Saturday, May 29, 2010

Fall, Winter, Spring …What’s Next?

What’s next is Tennis League Network’s summer season. It happens every year and you can get in on it now. Whether it’s the Partners Program or League play, you are bound to find new or familiar players at your skill level.

If you have been playing during the Spring session, have you been playing as much as you’d like? The point is to get out there and play. Isn’t that what you signed up for? So what if you didn’t make the playoffs. You still had fun, didn’t you? 

Perhaps you haven’t been able to play that often. Work, kids’ soccer games, family obligations, weddings, and other responsibilities just got in the way. But it’s not too late to move forward—now--and take advantage of the good weather by joining your local league for the summer season, which starts in just a few weeks on June 15.

People tell me all the time how much they have enjoyed their Tennis League Network community of players. They’ve found players at their level, their matches are fun, and they’ve made some new friends along the way.

Have I convinced you yet? Clear your calendar and sign up now. By the middle of August, when the summer season ends, you’ll look back and realize that it’s one of the better decisions you’ve made.

Tuesday, May 25, 2010

Profile: Crystal Ellis of Tennis DC

Tennis Went by the Wayside for a While,
But Crystal’s Court is Back in Session

Frequently people decide to return to tennis after many years of not playing. Perhaps they were on their high school or college teams. Then life intervened, or they were injured, and tennis sort of went by the wayside. Then they decide to return to the game and try to figure out a reentry scheme.

Crystal Ellis falls into that category. Thank goodness for Google. That’s how Crystal found Tennis DC. And she’s very glad she found it. She’s been a member of Tennis DC since 2006, and, like Dedan Tolbert of Tennis Philly (also one of our profile subjects), is another strong player with a skill level of 3.5.
Crystal played in high school and then took off for 10 years. She works in pharmaceutical sales and came back to our sport looking for some exercise. Well, exercise is what she’s getting. She now plays about twice a week.
“I love the different people that I have met and played with,” says Crystal. “And I’ve made really great friendships. I also like the league’s flexibility.”We like to find out our players’ most memorable matches, but could anything top this?

Crystal’s most memorable match came last season at a Highland Park court in Pentagon City Mall, just outside of Washington. She had played her opponent many times, but not this one. I guarantee, you will never guess who it was. Not Jelena Jankovic, not Serena Williams, not Dinara Safina, or any other tennis star. The replacement opponent was a raccoon. Yes, you read that correctly. A raccoon!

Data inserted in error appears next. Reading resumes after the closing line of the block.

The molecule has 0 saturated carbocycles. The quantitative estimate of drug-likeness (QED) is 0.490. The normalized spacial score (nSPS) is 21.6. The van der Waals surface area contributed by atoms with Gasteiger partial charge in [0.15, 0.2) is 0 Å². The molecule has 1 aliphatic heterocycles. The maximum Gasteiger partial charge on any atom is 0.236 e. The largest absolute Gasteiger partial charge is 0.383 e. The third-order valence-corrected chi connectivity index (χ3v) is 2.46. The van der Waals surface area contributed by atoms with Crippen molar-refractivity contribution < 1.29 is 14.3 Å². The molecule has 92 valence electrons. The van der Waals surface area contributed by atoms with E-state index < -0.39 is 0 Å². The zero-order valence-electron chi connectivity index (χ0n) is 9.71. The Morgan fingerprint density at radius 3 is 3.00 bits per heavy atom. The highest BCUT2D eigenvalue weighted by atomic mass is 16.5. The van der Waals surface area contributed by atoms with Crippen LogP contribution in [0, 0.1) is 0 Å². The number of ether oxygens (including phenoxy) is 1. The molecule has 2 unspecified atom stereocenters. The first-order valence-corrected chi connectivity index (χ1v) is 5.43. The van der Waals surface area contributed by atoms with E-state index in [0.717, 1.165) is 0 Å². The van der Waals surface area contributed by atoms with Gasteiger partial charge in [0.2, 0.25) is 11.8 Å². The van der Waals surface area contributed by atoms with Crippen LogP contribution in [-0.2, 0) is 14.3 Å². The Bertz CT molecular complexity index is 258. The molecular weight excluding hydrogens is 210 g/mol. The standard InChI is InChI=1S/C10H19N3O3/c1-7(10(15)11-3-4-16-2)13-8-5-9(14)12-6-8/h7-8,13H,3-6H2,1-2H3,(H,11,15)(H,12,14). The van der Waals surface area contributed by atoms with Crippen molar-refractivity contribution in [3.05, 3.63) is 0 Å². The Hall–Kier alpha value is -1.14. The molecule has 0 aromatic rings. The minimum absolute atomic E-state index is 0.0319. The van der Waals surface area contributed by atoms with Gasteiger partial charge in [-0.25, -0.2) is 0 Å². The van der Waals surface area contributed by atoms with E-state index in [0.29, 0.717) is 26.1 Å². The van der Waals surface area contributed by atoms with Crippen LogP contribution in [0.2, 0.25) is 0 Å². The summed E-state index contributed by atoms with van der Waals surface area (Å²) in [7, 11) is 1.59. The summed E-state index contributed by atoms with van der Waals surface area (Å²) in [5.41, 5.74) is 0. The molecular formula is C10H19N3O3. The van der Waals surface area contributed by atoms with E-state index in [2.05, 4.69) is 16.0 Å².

“He came from nowhere and walked onto the court, Crystal recalls.”We were tied in the match. As soon as I saw it I lost it. Caroline thought he was cute. 

I started screaming. He made me move and totally threw off my day. Caroline (not the raccoon?) is one of my biggest rivals, and I have yet to beat her. So of course she won.” Try to beat that for memorable.
Crystal’s other memorable experience is her match last year at the Tennis League Network Championship in Key Biscayne, FL., where, she says modestly, she did pretty well. “I came in second!”

For Crystal, TennisDC is tennis all the way.

  “I didn’t think Tennis DC would become such a major part of my life. It’s so funny,” she says, “I also belong to USTA. But I really care more about my league legacy record. These matches mean more to me.” She spreads that joy to other players.
“Almost every season someone has joined that I’ve recommended, and she’s winning.”

Friday, May 21, 2010

Best Bets for the French Open—Who Do You Think Will Win?

Make Your Picks on Tennis Channel’s Racket Bracket...

As I do, you probably debate, disagree and even make "gentlemen’s bets" with friends about who will win The French Open. You can do that on a grander scale by competing with not just your friends, but with thousands of tennis fans who choose their picks — first-round, and every round thereafter, through to finals and the champion — on Racket Bracket: 

In fact, the Tennis Channel (TC) racket bracket email arrived in my email inbox just as I began to write this article! How’s that for serendipity?